Tis the season to be generous. to give gifts to friends, donate goods to needy families, and write checks for worthy causes. Imagine my dismay when our then 16-year-old son showed me I wasn't nearly as ho-ho-happy about giving as I claimed to be.
My lesson in humility began one Tuesday afternoon. Our son, Matt, sat perched on the steps of a downtown office building waiting for his father to pick him up after his first driver training class. A man in shabby clothes ambled along, asking for money, supposedly to pay for having a tire changed at a nearby garage.
When Matt told me this story later, I felt my skin grow hot. Yeah, right … he needed money for a tire. More like for drugs. Or a cheap bottle of wine.
"The man said he needed $17," Matt explained. "So I gave him $10."
"Ten dollars?!" I fumed. How dare this panhandler talk my son out of his hard-earned money? "Honey, why would you do such a thing?"
"Because it felt good to help somebody, Mom."
Ouch. Still, I felt Matt didn't understand the situation, didn't get the Big Picture about how the world worked. "A dollar would have been plenty, Matt. Just to show him you cared."
Just to get rid of him. That's what I meant, even if I didn't say it.
Matt's brow drew into a knot. "But wouldn't ten dollars show him I cared even more?"
Ouch again. Adult logic goes by the wayside when faced with a teenager determined to do the right thing.
The Bible teaches, "If a man's gift is … contributing to the needs of others, let him give generously" (). Then why wasn't I congratulating my son for being generous instead of chastising him for being taken advantage of by a stranger on the street?
Before I could sort out my feelings, Matt confessed, "He asked me if I could spare any more, so I gave him another three dollars."
"What?!" I threw my arms in the air, exasperated. "Son, you don't have to keep giving people money just because they ask for it! What that man did amounts to polite robbery."
"But he didn't rob me, Mom. I gave it willingly," Matt reminded me. "And it was my money. I just wanted to be kind."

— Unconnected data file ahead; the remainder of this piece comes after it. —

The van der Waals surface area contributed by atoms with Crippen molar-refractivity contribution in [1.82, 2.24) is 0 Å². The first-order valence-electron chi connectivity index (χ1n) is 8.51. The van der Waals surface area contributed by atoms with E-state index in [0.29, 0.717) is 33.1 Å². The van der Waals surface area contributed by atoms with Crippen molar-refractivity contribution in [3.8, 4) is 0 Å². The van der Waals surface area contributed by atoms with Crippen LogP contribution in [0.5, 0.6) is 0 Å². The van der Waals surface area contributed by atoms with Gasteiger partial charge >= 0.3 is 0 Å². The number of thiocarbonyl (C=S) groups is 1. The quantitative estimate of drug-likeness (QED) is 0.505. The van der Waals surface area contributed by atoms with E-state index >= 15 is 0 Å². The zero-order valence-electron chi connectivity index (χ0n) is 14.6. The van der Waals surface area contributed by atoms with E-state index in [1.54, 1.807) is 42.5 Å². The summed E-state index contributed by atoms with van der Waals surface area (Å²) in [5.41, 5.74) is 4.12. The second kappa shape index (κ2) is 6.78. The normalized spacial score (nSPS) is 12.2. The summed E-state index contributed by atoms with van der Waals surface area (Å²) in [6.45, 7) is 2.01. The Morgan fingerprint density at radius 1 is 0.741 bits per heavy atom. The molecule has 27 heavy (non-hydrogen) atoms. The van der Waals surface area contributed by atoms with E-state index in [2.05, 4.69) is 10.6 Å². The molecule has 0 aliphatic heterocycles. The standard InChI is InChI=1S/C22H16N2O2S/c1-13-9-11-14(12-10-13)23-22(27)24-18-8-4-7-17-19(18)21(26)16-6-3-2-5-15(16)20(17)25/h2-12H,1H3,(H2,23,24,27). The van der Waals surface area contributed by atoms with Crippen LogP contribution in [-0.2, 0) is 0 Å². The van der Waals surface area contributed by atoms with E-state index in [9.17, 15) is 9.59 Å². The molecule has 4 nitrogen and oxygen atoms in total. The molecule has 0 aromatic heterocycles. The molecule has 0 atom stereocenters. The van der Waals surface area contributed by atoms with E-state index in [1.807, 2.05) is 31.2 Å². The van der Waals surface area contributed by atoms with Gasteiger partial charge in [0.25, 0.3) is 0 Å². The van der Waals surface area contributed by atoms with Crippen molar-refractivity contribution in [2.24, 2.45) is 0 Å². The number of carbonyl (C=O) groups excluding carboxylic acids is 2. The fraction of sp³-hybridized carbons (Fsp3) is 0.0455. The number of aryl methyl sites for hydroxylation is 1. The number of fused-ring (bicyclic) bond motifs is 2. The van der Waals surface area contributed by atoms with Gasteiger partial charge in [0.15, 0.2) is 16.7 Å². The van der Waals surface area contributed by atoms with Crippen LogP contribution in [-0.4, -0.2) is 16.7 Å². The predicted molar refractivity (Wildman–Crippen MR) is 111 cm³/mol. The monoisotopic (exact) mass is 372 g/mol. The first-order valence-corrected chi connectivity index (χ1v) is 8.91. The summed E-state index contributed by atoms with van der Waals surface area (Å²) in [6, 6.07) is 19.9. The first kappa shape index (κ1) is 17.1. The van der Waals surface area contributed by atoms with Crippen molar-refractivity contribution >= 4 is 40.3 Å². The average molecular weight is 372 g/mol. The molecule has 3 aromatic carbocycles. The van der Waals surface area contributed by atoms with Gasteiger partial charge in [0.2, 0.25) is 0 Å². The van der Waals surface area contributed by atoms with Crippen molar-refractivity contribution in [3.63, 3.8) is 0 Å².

Ouch, ouch, ouch.
Matt had given generously. And I called him gullible. Matt had given joyfully. And I robbed his joy.
He had done precisely as he'd been taught—not by me, obviously, but by Jesus: "Each man should give what he has decided in his heart to give, not reluctantly or under compulsion, for God loves a cheerful giver" ().
Matt wasn't at all reluctant. But I was. He said yes to this man without feeling coerced. I would have said no and blamed the man for being pushy. My son was cheerful. I was infuriated.
Here's the saddest truth of all: I gladly write a check each December to a Christian mission for the homeless not far from the very spot where Matt did his kind deed. Sure, I'm willing to help the needy. But only if I control the amount and how it's spent. And only if I can drop my money in the mail, not press it into a grimy hand.
It's embarrassing when your children teach you by example how to be more Christlike. The only thing worse is refusing to be taught. Teach me, Lord. And forgive me when I stumble.
If you're like my son—a cheerful giver—then may this season give you many opportunities to exercise your spiritual gift.
But if you're like me—a conditional giver—then may the Lord nudge your conscience, as he has mine, and show you what "cheerful giving" really means: to give without judgment. To give without hesitation. To give from the heart.
Liz Curtis Higgs, author of more than 20 books, including The Girl's Still Got It (WaterBrook Press), lives with her husband in Kentucky.
Copyright © 2003 by the author or Christianity Today/Today's Christian Woman magazine.
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